More Thoughts on Kale (and Why It Will Probably Kill You!)
Building off last week’s excellent guest post (Kale Is NOT A Power Food!), this week we saw kale being trashed on the internet as “not-so-healthy-after-all!”
What is it about this food that draws such ire, such disdain?
McDonald’s ran an ad-campaign maligning the super food and telling kale-aficionados to dine elsewhere, then quite ironically added kale to the menu a few months later.
There are ads on tv featuring a grill master with an apron that says “I hate kale.”
Kale has, for better or worse, become the poster-child for the healthy eating movement. It is the apparent baseline for all other foods.
Last week, news broke about a new type of seaweed that “tastes exactly like bacon and is twice as healthy as kale!”
What does that mean? Am I basically eating garbage now if I think my steamed kale is healthy? Should I be switching to a 100% bacon-seaweed diet???
Kale makes you sick (apparently)
But I am here to talk about the most interesting kale-related news of last week — the supposed reports that kale was making Northern Californians sick from heavy metal poisoning and eating too much of the stuff.
This story is reeks of satire. Just the image of a bunch of yuppie NorCal liberal elites getting sick from eating too much kale — this headline could easily have been from The Onion.
But no, it was a real news story.
People are chomping at the bit to takedown this pretentious leaf. The wagons are circling. “Your days are numbered, curly!”
It’s totally the kale.
The kale is making us sick. Never mind the thousands of novel food additives added to the food supply every year that are considered GRAS — Generally Recognized as Safe — a label that the food manufacturers themselves get to determine!
Never mind the tons upon tons of petroleum based chemical pesticides sprayed on American fields each year.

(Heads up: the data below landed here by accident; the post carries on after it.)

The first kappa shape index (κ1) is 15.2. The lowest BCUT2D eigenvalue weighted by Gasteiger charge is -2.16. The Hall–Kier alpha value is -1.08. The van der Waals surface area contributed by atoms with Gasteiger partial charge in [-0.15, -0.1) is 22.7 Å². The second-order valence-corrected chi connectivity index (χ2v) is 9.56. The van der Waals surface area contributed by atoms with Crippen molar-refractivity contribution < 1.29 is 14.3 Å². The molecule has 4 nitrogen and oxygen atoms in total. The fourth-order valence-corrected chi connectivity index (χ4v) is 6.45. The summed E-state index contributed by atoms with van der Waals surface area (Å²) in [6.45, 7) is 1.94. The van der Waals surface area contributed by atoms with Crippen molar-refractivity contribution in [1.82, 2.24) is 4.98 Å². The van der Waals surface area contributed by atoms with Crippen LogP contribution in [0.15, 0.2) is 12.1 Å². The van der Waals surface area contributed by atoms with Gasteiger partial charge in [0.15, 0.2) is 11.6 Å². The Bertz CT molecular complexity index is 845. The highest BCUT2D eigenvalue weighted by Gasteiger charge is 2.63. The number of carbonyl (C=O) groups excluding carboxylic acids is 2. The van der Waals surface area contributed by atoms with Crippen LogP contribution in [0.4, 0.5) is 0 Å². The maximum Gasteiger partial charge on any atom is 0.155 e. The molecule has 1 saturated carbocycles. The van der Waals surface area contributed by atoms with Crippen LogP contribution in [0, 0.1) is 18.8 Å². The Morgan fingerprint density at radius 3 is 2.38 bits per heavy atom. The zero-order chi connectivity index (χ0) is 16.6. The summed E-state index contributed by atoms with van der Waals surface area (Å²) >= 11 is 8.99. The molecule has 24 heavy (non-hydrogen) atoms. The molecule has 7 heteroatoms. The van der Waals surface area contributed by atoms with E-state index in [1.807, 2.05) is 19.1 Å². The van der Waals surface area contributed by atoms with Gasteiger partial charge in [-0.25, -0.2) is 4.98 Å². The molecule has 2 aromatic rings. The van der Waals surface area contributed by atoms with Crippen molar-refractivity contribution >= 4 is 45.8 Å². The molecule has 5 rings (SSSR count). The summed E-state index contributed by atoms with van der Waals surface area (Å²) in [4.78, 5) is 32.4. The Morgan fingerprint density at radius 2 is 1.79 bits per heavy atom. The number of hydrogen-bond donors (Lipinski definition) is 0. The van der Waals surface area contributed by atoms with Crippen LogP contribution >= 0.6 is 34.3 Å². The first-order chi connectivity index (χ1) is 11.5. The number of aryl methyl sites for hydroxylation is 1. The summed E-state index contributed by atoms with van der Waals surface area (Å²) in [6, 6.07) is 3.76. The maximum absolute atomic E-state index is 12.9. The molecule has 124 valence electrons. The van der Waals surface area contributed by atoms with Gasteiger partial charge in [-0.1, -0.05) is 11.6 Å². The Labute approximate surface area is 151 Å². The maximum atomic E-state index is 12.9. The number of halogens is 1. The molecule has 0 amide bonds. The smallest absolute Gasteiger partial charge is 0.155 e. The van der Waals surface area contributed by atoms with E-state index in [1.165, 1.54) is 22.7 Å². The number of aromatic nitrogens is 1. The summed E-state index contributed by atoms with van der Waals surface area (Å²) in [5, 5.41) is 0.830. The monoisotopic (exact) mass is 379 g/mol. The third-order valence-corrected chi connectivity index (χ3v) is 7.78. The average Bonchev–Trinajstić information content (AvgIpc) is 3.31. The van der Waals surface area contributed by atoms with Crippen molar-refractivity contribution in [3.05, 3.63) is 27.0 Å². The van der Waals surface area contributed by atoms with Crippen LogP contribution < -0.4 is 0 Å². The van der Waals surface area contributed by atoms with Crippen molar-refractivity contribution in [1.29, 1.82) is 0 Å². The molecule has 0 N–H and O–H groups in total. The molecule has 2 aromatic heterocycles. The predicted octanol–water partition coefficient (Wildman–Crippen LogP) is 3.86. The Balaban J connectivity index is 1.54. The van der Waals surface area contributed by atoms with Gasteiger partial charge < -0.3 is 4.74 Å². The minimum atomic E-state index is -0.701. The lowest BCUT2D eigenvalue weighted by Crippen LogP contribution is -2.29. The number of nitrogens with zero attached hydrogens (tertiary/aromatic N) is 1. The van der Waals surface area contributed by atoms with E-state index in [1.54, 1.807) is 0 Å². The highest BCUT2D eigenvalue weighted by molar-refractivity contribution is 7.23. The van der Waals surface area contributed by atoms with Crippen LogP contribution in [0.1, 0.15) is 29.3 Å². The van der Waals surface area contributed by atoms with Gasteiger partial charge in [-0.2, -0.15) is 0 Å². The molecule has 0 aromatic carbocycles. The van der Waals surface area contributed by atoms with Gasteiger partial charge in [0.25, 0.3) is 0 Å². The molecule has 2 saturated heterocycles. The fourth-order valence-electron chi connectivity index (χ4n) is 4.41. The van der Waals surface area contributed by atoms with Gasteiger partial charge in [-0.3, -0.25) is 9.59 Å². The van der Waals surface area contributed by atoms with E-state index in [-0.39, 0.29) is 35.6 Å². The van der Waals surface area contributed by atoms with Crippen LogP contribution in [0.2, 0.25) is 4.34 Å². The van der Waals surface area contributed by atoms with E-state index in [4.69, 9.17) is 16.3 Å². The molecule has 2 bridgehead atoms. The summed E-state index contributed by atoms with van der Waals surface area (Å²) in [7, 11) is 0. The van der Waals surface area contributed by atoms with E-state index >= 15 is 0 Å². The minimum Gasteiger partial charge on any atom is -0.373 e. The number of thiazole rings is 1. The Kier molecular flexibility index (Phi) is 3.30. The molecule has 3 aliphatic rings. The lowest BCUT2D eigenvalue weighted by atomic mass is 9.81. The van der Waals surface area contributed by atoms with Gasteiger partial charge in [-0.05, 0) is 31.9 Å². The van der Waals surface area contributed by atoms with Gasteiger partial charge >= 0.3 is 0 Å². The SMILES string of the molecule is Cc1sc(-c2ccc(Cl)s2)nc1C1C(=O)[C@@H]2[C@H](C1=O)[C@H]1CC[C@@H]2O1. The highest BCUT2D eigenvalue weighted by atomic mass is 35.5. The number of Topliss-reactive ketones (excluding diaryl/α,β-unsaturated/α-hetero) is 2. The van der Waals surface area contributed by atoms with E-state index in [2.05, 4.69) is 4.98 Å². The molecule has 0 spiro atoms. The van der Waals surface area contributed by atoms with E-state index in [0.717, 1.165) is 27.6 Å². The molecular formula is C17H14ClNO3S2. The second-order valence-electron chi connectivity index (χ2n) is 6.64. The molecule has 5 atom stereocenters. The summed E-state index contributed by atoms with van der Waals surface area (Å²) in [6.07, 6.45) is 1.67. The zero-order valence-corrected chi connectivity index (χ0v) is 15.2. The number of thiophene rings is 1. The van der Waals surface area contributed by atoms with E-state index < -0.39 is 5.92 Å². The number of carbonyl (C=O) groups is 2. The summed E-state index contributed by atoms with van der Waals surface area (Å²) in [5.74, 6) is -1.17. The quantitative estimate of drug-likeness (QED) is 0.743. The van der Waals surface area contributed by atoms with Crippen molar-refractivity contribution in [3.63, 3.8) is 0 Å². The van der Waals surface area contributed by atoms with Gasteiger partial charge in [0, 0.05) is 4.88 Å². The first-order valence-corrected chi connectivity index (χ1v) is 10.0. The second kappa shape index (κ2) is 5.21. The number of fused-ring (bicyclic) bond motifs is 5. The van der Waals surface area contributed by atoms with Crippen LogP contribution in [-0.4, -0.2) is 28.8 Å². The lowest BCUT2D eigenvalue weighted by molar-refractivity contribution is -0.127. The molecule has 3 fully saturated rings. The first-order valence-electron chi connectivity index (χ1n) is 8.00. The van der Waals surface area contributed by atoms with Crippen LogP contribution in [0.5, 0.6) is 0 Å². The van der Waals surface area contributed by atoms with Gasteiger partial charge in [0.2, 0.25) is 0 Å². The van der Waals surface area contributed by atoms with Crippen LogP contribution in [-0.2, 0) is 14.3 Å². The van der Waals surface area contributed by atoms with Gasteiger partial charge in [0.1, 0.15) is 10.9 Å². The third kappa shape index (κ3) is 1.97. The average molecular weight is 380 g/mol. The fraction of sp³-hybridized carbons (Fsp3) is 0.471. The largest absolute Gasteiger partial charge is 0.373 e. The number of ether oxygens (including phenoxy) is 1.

Never mind the literal rivers of animal waste poisoning local waterways everywhere, causing dead zones in the oceans.
No, we’re ok with all of that.
So what if the McDonald’s bun has dough conditioners we can’t pronounce nor know the safety of, the fry oil has anti-foaming agents, the burger has meat from 1,000+ cows raised on factory farms, cows that are the number one cause of global warming, or the soda has toxic doses of sugar.
Nah, it’s the kale we should worry about.
So let’s look at the claim a little closer.
The claim comes from Craftmanship Magazine — not exactly known for their rigor in nutritional research. In fact, the claim doesn’t come from research at all, except one 2006 study from the Czech Republic showing that all cruciferous vegetables (broccoli, cauliflower, kale, etc) are allegedly “hyperaccumulators” of the heavy metal thallium.
No, the claim is entirely anecdotal, with one doctor noticing that several of his patients showing abnormal symptoms were also eating a lot of kale and testing for higher levels of thallium.
No mention of other possible sources of thallium in the diet or elsewhere; no proof that elevated thallium was even the cause of the abnormal symptoms. Just an observation by one doctor, of the fact that some people who were feeling sick also happened to eat kale. That’s it.
This isn’t to say that he is wrong. Surely it could be the kale. It just simply means he isn’t definitively right, either. And it definitely doesn’t mean you should stop eating kale because of it!
The reality is, our soils are contaminated, and some heavy metals — from thallium to arsenic — make it into the foods we eat. You can thank the industrial revolution for that, and specifically industrialized agriculture, dependent on artificial pesticides and fertilizers.
There is some risk involved in eating any food grown in modern America, organic or not, kale or KFC.
What is clear is that eating fruits and vegetables has a good track record of promoting health. Even the answer to the debate of organic vs. conventional is … “yes!” While organic produce is undoubtedly the healthier choice (for both body and environment), research shows that the benefit of eating an extra serving of conventional fruits or vegetables far outweighs the added risk from the pesticide exposure.
But here’s the beauty of it all. The pitchforks can come for kale if they want to. The health movement will survive it. As we learned last week, health is never about one food, and an “all-kale” diet would be decidedly unhealthy. Health is based on variety, the stability built on a diversity of health promoting plant foods.
So come, take our kale — we’ll be just fine.